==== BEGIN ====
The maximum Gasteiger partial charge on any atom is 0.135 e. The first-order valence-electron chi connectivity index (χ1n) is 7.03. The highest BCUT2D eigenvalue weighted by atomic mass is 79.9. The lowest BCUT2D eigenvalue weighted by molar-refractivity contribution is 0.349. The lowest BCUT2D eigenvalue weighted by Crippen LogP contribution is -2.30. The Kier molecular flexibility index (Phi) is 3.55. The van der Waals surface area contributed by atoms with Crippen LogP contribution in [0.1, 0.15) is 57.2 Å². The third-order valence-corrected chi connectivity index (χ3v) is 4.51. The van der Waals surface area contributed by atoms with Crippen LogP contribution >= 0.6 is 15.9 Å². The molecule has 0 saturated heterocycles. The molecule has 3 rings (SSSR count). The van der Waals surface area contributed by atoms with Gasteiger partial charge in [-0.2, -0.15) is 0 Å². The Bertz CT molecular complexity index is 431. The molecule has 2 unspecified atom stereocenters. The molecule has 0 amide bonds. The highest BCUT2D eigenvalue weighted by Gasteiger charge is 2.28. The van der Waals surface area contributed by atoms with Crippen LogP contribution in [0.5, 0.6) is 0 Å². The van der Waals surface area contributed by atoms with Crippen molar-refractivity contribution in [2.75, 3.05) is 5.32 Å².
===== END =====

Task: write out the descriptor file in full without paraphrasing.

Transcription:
The maximum Gasteiger partial charge on any atom is 0.135 e. The first-order valence-electron chi connectivity index (χ1n) is 7.03. The highest BCUT2D eigenvalue weighted by atomic mass is 79.9. The lowest BCUT2D eigenvalue weighted by molar-refractivity contribution is 0.349. The lowest BCUT2D eigenvalue weighted by Crippen LogP contribution is -2.30. The Kier molecular flexibility index (Phi) is 3.55. The van der Waals surface area contributed by atoms with Crippen LogP contribution in [0.1, 0.15) is 57.2 Å². The third-order valence-corrected chi connectivity index (χ3v) is 4.51. The van der Waals surface area contributed by atoms with Crippen LogP contribution >= 0.6 is 15.9 Å². The molecule has 0 saturated heterocycles. The molecule has 3 rings (SSSR count). The van der Waals surface area contributed by atoms with Gasteiger partial charge in [-0.2, -0.15) is 0 Å². The Bertz CT molecular complexity index is 431. The molecule has 2 unspecified atom stereocenters. The molecule has 0 amide bonds. The highest BCUT2D eigenvalue weighted by Gasteiger charge is 2.28. The van der Waals surface area contributed by atoms with Crippen LogP contribution in [0.5, 0.6) is 0 Å². The van der Waals surface area contributed by atoms with Crippen molar-refractivity contribution in [2.75, 3.05) is 5.32 Å².